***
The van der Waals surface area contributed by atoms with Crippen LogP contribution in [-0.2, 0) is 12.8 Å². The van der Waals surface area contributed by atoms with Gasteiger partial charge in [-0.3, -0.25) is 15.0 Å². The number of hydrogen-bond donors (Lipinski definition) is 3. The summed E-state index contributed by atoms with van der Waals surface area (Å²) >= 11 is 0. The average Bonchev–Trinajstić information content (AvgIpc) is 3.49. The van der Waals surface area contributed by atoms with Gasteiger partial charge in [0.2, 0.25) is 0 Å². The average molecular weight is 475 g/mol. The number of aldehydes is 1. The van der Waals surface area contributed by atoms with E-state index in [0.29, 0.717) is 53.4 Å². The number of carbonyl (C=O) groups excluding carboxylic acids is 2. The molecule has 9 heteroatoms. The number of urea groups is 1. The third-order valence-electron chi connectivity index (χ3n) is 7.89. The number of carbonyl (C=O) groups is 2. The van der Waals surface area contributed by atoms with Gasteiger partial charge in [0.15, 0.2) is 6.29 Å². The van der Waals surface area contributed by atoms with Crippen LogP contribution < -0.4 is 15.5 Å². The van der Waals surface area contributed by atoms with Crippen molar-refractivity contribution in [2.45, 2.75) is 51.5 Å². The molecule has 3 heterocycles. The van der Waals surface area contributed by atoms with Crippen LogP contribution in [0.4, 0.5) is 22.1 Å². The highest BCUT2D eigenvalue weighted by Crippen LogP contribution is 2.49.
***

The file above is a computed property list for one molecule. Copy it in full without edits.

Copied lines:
The van der Waals surface area contributed by atoms with Crippen LogP contribution in [-0.2, 0) is 12.8 Å². The van der Waals surface area contributed by atoms with Gasteiger partial charge in [-0.3, -0.25) is 15.0 Å². The number of hydrogen-bond donors (Lipinski definition) is 3. The summed E-state index contributed by atoms with van der Waals surface area (Å²) >= 11 is 0. The average Bonchev–Trinajstić information content (AvgIpc) is 3.49. The van der Waals surface area contributed by atoms with Gasteiger partial charge in [0.2, 0.25) is 0 Å². The average molecular weight is 475 g/mol. The number of aldehydes is 1. The van der Waals surface area contributed by atoms with E-state index in [0.29, 0.717) is 53.4 Å². The number of carbonyl (C=O) groups excluding carboxylic acids is 2. The molecule has 9 heteroatoms. The number of urea groups is 1. The third-order valence-electron chi connectivity index (χ3n) is 7.89. The number of carbonyl (C=O) groups is 2. The van der Waals surface area contributed by atoms with Gasteiger partial charge in [0.15, 0.2) is 6.29 Å². The van der Waals surface area contributed by atoms with Crippen LogP contribution < -0.4 is 15.5 Å². The van der Waals surface area contributed by atoms with Crippen molar-refractivity contribution in [2.45, 2.75) is 51.5 Å². The molecule has 3 heterocycles. The van der Waals surface area contributed by atoms with Crippen LogP contribution in [0.4, 0.5) is 22.1 Å². The highest BCUT2D eigenvalue weighted by Crippen LogP contribution is 2.49.